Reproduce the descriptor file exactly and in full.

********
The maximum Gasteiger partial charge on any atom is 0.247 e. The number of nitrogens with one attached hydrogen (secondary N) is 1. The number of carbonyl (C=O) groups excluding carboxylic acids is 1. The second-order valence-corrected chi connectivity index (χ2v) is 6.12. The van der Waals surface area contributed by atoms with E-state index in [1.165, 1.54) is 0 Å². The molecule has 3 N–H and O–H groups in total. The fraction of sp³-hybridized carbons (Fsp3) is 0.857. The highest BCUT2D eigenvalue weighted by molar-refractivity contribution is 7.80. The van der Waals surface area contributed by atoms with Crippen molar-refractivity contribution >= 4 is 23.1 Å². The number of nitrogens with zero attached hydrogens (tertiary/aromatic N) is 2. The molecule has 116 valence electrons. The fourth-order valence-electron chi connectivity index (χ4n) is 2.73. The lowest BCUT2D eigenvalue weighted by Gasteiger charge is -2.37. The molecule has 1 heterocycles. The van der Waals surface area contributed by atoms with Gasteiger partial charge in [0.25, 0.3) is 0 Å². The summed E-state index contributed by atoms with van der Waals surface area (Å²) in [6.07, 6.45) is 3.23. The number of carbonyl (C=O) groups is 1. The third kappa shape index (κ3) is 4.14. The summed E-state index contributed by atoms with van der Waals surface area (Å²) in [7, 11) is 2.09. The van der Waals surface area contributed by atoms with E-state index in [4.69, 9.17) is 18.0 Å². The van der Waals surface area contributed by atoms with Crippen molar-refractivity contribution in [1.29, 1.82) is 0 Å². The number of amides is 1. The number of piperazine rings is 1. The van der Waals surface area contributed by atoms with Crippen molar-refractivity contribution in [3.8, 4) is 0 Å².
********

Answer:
The maximum Gasteiger partial charge on any atom is 0.247 e. The number of nitrogens with one attached hydrogen (secondary N) is 1. The number of carbonyl (C=O) groups excluding carboxylic acids is 1. The second-order valence-corrected chi connectivity index (χ2v) is 6.12. The van der Waals surface area contributed by atoms with E-state index in [1.165, 1.54) is 0 Å². The molecule has 3 N–H and O–H groups in total. The fraction of sp³-hybridized carbons (Fsp3) is 0.857. The highest BCUT2D eigenvalue weighted by molar-refractivity contribution is 7.80. The van der Waals surface area contributed by atoms with Crippen molar-refractivity contribution >= 4 is 23.1 Å². The number of nitrogens with zero attached hydrogens (tertiary/aromatic N) is 2. The molecule has 116 valence electrons. The fourth-order valence-electron chi connectivity index (χ4n) is 2.73. The lowest BCUT2D eigenvalue weighted by Gasteiger charge is -2.37. The molecule has 1 heterocycles. The van der Waals surface area contributed by atoms with Gasteiger partial charge in [0.25, 0.3) is 0 Å². The summed E-state index contributed by atoms with van der Waals surface area (Å²) in [6.07, 6.45) is 3.23. The number of carbonyl (C=O) groups is 1. The third kappa shape index (κ3) is 4.14. The summed E-state index contributed by atoms with van der Waals surface area (Å²) in [7, 11) is 2.09. The van der Waals surface area contributed by atoms with E-state index in [4.69, 9.17) is 18.0 Å². The van der Waals surface area contributed by atoms with Crippen molar-refractivity contribution in [1.29, 1.82) is 0 Å². The number of amides is 1. The number of piperazine rings is 1. The van der Waals surface area contributed by atoms with Crippen molar-refractivity contribution in [3.8, 4) is 0 Å².